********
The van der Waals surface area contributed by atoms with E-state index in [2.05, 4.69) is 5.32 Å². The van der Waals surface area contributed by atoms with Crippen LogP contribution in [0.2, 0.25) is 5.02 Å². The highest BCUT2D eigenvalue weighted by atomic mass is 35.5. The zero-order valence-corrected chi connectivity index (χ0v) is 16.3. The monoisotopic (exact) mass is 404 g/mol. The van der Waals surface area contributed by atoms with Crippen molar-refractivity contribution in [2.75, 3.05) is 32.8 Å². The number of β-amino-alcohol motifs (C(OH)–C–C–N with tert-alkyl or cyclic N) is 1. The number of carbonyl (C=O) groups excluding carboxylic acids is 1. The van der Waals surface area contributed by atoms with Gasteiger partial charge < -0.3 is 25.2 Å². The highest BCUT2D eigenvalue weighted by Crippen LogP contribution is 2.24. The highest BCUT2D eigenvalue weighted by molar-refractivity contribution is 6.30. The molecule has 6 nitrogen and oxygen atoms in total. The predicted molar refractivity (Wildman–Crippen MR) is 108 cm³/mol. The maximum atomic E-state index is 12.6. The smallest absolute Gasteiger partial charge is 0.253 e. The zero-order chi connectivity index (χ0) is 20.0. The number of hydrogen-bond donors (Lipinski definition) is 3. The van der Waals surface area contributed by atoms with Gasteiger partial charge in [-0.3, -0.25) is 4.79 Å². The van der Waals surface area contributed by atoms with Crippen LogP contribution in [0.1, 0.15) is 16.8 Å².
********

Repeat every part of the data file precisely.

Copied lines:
The van der Waals surface area contributed by atoms with E-state index in [2.05, 4.69) is 5.32 Å². The van der Waals surface area contributed by atoms with Crippen LogP contribution in [0.2, 0.25) is 5.02 Å². The highest BCUT2D eigenvalue weighted by atomic mass is 35.5. The zero-order valence-corrected chi connectivity index (χ0v) is 16.3. The monoisotopic (exact) mass is 404 g/mol. The van der Waals surface area contributed by atoms with Crippen molar-refractivity contribution in [2.75, 3.05) is 32.8 Å². The number of β-amino-alcohol motifs (C(OH)–C–C–N with tert-alkyl or cyclic N) is 1. The number of carbonyl (C=O) groups excluding carboxylic acids is 1. The van der Waals surface area contributed by atoms with Gasteiger partial charge < -0.3 is 25.2 Å². The highest BCUT2D eigenvalue weighted by Crippen LogP contribution is 2.24. The highest BCUT2D eigenvalue weighted by molar-refractivity contribution is 6.30. The molecule has 6 nitrogen and oxygen atoms in total. The predicted molar refractivity (Wildman–Crippen MR) is 108 cm³/mol. The maximum atomic E-state index is 12.6. The smallest absolute Gasteiger partial charge is 0.253 e. The zero-order chi connectivity index (χ0) is 20.0. The number of hydrogen-bond donors (Lipinski definition) is 3. The van der Waals surface area contributed by atoms with Gasteiger partial charge in [-0.3, -0.25) is 4.79 Å². The van der Waals surface area contributed by atoms with Crippen LogP contribution in [0.1, 0.15) is 16.8 Å².